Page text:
Mendiola blamed some of the issue on market maturation. The past decade has seen small repossession agencies struggle, and fail to keep up with increasing technological demands and compliance standards, he said. “I’m not saying there weren’t a lot of really good agents, but there were also really bad ones,” he added. “During the process of that cleanup, it’s been hard on some of these [agencies],” Mendiola said.
Risk Versus Reward
Prior to the formation of the Consumer Financial Protection Bureau in 2011, the repo industry was often described as the Wild West, with lenient rules and limited regulation. Since 2016, though, the industry has been under scrutiny, and has been cited as a CFPB focus at least once per year.
Even so, repossessors face risks, and subsequent losses, out in the field. Corey Cox, president of repo agency Asset Resolutions and husband to Bryanna Cox, said one to five accounts are closed every week due to a breach of peace. But the risk goes beyond the recovery of the vehicle.
The handling of personal property — items that repossession agencies are responsible for cleaning, holding and disposing of — is challenging and costly. “Would you want to stick your hand in a seat of some car where there was white powder all over the seat?” Bryanna Cox told lenders at the ALSR conference in September. “You don’t know if it’s fentanyl or flour — and what if you get stuck by a needle and get HIV? Guess who has to pay for those medical bills? Us. It is a danger no one discusses, and it’s present every single day.”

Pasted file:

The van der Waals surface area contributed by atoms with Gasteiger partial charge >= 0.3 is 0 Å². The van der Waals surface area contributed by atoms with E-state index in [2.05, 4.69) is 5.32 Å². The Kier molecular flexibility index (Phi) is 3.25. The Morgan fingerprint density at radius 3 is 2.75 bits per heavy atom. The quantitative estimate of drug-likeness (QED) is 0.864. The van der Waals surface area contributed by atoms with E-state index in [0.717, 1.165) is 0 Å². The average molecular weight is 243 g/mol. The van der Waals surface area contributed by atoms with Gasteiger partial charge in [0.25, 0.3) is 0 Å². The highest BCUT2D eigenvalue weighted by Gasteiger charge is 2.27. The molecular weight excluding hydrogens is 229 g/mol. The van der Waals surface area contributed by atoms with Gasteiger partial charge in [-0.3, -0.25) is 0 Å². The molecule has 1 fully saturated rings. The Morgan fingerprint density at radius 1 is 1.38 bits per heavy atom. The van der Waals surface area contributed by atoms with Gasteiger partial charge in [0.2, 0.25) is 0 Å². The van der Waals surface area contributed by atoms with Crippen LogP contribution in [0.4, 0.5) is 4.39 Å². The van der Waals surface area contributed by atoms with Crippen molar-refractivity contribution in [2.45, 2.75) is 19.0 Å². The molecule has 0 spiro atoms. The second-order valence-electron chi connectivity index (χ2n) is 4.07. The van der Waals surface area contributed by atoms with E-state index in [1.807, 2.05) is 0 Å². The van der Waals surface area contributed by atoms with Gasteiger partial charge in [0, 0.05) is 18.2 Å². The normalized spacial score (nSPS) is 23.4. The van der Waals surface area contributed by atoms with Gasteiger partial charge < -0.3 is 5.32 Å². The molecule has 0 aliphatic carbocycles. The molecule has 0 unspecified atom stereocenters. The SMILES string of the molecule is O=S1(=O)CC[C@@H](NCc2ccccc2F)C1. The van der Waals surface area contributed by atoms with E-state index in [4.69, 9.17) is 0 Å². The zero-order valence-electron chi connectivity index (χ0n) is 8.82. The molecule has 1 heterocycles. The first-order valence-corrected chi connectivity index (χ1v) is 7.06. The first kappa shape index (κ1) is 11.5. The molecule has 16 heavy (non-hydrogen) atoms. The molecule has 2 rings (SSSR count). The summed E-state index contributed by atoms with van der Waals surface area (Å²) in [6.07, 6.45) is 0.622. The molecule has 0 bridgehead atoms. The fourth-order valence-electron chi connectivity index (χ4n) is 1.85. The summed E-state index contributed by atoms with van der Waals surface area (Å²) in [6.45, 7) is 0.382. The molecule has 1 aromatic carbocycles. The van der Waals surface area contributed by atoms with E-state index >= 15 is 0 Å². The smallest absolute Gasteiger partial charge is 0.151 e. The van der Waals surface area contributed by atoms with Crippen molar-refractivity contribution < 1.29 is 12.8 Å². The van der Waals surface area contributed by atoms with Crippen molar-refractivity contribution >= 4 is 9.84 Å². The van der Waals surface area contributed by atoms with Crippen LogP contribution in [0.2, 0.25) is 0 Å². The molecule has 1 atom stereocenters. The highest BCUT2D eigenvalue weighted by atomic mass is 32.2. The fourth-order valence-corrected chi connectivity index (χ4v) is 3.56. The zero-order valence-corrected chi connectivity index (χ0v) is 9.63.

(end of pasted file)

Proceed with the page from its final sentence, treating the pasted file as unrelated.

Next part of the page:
The total estimated cost for one office and lot location for Paradigm Recovery’s personal property operations is $4,849 per month, said Bryanna Cox, noting that 85% of the time, the company receives zero compensation for this service.
AL Recovery’s Pletz said reasonable payment for the handling of personal property falls in the range of $75 to $100 per car, according to results from an online survey of repossession agents.
“If you want to keep the viability of the business model we’re doing today, someone has to stop and pay attention to what’s happening on the other side of the fence,” ARA’s McCook said. “This is [the lender’s] property, basically. I say you’re partly responsible for it, so I think there should be some care and consideration as to what’s going on in our world.”
Editor’s note: This article first appeared in the November issue.